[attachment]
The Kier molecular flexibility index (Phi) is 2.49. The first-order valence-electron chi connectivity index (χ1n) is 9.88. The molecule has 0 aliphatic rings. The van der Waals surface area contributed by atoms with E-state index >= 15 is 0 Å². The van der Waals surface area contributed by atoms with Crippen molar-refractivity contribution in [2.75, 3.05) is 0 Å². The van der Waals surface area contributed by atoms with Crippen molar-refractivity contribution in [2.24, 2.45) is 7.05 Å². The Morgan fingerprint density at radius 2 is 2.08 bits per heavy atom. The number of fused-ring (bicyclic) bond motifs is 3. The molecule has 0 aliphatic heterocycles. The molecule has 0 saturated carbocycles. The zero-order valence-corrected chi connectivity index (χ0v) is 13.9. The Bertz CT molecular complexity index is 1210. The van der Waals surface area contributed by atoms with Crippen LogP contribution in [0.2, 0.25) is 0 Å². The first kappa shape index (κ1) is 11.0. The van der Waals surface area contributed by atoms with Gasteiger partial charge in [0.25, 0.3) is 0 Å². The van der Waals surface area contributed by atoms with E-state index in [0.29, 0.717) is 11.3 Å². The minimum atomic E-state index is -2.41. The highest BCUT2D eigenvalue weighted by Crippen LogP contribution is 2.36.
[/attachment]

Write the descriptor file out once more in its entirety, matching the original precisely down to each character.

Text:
The Kier molecular flexibility index (Phi) is 2.49. The first-order valence-electron chi connectivity index (χ1n) is 9.88. The molecule has 0 aliphatic rings. The van der Waals surface area contributed by atoms with E-state index >= 15 is 0 Å². The van der Waals surface area contributed by atoms with Crippen molar-refractivity contribution in [2.75, 3.05) is 0 Å². The van der Waals surface area contributed by atoms with Crippen molar-refractivity contribution in [2.24, 2.45) is 7.05 Å². The Morgan fingerprint density at radius 2 is 2.08 bits per heavy atom. The number of fused-ring (bicyclic) bond motifs is 3. The molecule has 0 aliphatic heterocycles. The molecule has 0 saturated carbocycles. The zero-order valence-corrected chi connectivity index (χ0v) is 13.9. The Bertz CT molecular complexity index is 1210. The van der Waals surface area contributed by atoms with Crippen LogP contribution in [0.2, 0.25) is 0 Å². The first kappa shape index (κ1) is 11.0. The van der Waals surface area contributed by atoms with Gasteiger partial charge in [0.25, 0.3) is 0 Å². The van der Waals surface area contributed by atoms with E-state index in [0.29, 0.717) is 11.3 Å². The minimum atomic E-state index is -2.41. The highest BCUT2D eigenvalue weighted by Crippen LogP contribution is 2.36.